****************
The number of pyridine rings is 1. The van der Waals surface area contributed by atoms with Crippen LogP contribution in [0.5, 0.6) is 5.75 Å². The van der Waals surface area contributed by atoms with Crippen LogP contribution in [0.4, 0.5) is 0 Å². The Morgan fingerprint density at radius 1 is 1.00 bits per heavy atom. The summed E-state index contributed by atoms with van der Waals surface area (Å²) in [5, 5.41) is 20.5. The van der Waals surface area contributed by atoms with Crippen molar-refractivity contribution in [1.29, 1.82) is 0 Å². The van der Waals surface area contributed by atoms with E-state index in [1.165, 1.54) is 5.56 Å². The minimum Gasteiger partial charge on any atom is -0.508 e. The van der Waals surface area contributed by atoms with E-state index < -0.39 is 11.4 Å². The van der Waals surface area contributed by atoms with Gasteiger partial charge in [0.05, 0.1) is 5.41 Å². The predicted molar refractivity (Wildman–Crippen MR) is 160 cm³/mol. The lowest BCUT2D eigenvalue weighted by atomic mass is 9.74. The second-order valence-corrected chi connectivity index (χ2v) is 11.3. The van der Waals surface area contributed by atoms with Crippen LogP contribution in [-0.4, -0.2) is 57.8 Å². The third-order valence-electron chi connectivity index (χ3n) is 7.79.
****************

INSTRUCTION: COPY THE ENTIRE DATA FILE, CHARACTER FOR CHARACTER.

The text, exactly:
The number of pyridine rings is 1. The van der Waals surface area contributed by atoms with Crippen LogP contribution in [0.5, 0.6) is 5.75 Å². The van der Waals surface area contributed by atoms with Crippen LogP contribution in [0.4, 0.5) is 0 Å². The Morgan fingerprint density at radius 1 is 1.00 bits per heavy atom. The summed E-state index contributed by atoms with van der Waals surface area (Å²) in [5, 5.41) is 20.5. The van der Waals surface area contributed by atoms with Crippen molar-refractivity contribution in [1.29, 1.82) is 0 Å². The van der Waals surface area contributed by atoms with E-state index in [1.165, 1.54) is 5.56 Å². The minimum Gasteiger partial charge on any atom is -0.508 e. The van der Waals surface area contributed by atoms with E-state index < -0.39 is 11.4 Å². The van der Waals surface area contributed by atoms with Gasteiger partial charge in [0.05, 0.1) is 5.41 Å². The predicted molar refractivity (Wildman–Crippen MR) is 160 cm³/mol. The lowest BCUT2D eigenvalue weighted by atomic mass is 9.74. The second-order valence-corrected chi connectivity index (χ2v) is 11.3. The van der Waals surface area contributed by atoms with Crippen LogP contribution in [-0.4, -0.2) is 57.8 Å². The third-order valence-electron chi connectivity index (χ3n) is 7.79.